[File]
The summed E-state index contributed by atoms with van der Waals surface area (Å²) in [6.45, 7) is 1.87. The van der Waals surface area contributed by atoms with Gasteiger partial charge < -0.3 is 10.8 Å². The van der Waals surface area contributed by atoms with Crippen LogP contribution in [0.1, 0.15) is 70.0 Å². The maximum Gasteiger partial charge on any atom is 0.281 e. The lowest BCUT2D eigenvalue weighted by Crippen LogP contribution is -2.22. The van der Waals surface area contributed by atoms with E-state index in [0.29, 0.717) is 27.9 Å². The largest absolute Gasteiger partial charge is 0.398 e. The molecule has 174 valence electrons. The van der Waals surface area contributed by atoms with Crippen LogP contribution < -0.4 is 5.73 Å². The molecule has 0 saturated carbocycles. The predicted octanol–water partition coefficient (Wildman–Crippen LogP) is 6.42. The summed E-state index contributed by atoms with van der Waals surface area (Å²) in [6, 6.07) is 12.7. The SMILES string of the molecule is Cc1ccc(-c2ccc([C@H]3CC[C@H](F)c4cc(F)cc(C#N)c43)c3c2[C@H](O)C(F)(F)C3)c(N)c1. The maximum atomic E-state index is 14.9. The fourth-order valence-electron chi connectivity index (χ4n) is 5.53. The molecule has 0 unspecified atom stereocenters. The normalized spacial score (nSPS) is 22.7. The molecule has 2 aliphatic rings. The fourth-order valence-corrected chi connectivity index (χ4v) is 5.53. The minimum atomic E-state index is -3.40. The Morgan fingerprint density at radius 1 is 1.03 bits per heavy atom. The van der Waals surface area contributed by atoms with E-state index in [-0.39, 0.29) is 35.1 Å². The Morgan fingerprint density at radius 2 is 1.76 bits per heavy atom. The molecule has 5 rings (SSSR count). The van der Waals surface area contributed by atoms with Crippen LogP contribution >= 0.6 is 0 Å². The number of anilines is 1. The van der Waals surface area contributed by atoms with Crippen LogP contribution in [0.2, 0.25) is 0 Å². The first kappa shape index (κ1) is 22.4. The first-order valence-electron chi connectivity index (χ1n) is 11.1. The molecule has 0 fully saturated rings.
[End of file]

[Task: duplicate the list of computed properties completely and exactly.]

The summed E-state index contributed by atoms with van der Waals surface area (Å²) in [6.45, 7) is 1.87. The van der Waals surface area contributed by atoms with Gasteiger partial charge < -0.3 is 10.8 Å². The van der Waals surface area contributed by atoms with Crippen LogP contribution in [0.1, 0.15) is 70.0 Å². The maximum Gasteiger partial charge on any atom is 0.281 e. The lowest BCUT2D eigenvalue weighted by Crippen LogP contribution is -2.22. The van der Waals surface area contributed by atoms with E-state index in [0.29, 0.717) is 27.9 Å². The largest absolute Gasteiger partial charge is 0.398 e. The molecule has 174 valence electrons. The van der Waals surface area contributed by atoms with Crippen LogP contribution < -0.4 is 5.73 Å². The molecule has 0 saturated carbocycles. The predicted octanol–water partition coefficient (Wildman–Crippen LogP) is 6.42. The summed E-state index contributed by atoms with van der Waals surface area (Å²) in [6, 6.07) is 12.7. The SMILES string of the molecule is Cc1ccc(-c2ccc([C@H]3CC[C@H](F)c4cc(F)cc(C#N)c43)c3c2[C@H](O)C(F)(F)C3)c(N)c1. The maximum atomic E-state index is 14.9. The fourth-order valence-electron chi connectivity index (χ4n) is 5.53. The molecule has 0 unspecified atom stereocenters. The normalized spacial score (nSPS) is 22.7. The molecule has 2 aliphatic rings. The fourth-order valence-corrected chi connectivity index (χ4v) is 5.53. The minimum atomic E-state index is -3.40. The Morgan fingerprint density at radius 1 is 1.03 bits per heavy atom. The van der Waals surface area contributed by atoms with E-state index in [-0.39, 0.29) is 35.1 Å². The Morgan fingerprint density at radius 2 is 1.76 bits per heavy atom. The molecule has 5 rings (SSSR count). The van der Waals surface area contributed by atoms with Crippen LogP contribution >= 0.6 is 0 Å². The number of anilines is 1. The van der Waals surface area contributed by atoms with Crippen LogP contribution in [0.2, 0.25) is 0 Å². The first kappa shape index (κ1) is 22.4. The first-order valence-electron chi connectivity index (χ1n) is 11.1. The molecule has 0 fully saturated rings.